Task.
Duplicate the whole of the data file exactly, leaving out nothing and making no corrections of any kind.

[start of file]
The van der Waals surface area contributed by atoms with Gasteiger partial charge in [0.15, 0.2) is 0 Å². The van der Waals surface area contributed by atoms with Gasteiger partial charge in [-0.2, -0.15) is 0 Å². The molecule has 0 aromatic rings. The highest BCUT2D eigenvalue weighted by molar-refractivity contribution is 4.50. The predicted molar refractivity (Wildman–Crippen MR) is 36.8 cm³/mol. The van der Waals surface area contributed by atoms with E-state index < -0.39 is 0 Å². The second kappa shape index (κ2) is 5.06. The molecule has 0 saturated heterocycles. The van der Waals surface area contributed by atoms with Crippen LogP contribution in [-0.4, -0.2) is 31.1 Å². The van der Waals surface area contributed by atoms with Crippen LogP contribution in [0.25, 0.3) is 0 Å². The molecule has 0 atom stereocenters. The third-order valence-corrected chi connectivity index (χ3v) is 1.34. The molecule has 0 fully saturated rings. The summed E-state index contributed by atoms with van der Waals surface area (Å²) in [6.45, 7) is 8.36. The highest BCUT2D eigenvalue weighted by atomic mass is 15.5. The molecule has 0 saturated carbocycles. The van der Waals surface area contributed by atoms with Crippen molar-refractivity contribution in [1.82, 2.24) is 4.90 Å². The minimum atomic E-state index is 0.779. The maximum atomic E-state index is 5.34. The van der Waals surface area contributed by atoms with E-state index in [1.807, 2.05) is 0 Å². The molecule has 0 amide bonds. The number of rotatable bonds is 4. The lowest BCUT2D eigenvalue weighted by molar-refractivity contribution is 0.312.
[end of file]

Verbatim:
The van der Waals surface area contributed by atoms with Gasteiger partial charge in [0.15, 0.2) is 0 Å². The van der Waals surface area contributed by atoms with Gasteiger partial charge in [-0.2, -0.15) is 0 Å². The molecule has 0 aromatic rings. The highest BCUT2D eigenvalue weighted by molar-refractivity contribution is 4.50. The predicted molar refractivity (Wildman–Crippen MR) is 36.8 cm³/mol. The van der Waals surface area contributed by atoms with E-state index < -0.39 is 0 Å². The second kappa shape index (κ2) is 5.06. The molecule has 0 saturated heterocycles. The van der Waals surface area contributed by atoms with Crippen LogP contribution in [-0.4, -0.2) is 31.1 Å². The van der Waals surface area contributed by atoms with Crippen LogP contribution in [0.25, 0.3) is 0 Å². The molecule has 0 atom stereocenters. The third-order valence-corrected chi connectivity index (χ3v) is 1.34. The molecule has 0 fully saturated rings. The summed E-state index contributed by atoms with van der Waals surface area (Å²) in [6.45, 7) is 8.36. The highest BCUT2D eigenvalue weighted by atomic mass is 15.5. The molecule has 0 saturated carbocycles. The van der Waals surface area contributed by atoms with Crippen molar-refractivity contribution in [1.82, 2.24) is 4.90 Å². The minimum atomic E-state index is 0.779. The maximum atomic E-state index is 5.34. The van der Waals surface area contributed by atoms with E-state index in [1.807, 2.05) is 0 Å². The molecule has 0 amide bonds. The number of rotatable bonds is 4. The lowest BCUT2D eigenvalue weighted by molar-refractivity contribution is 0.312.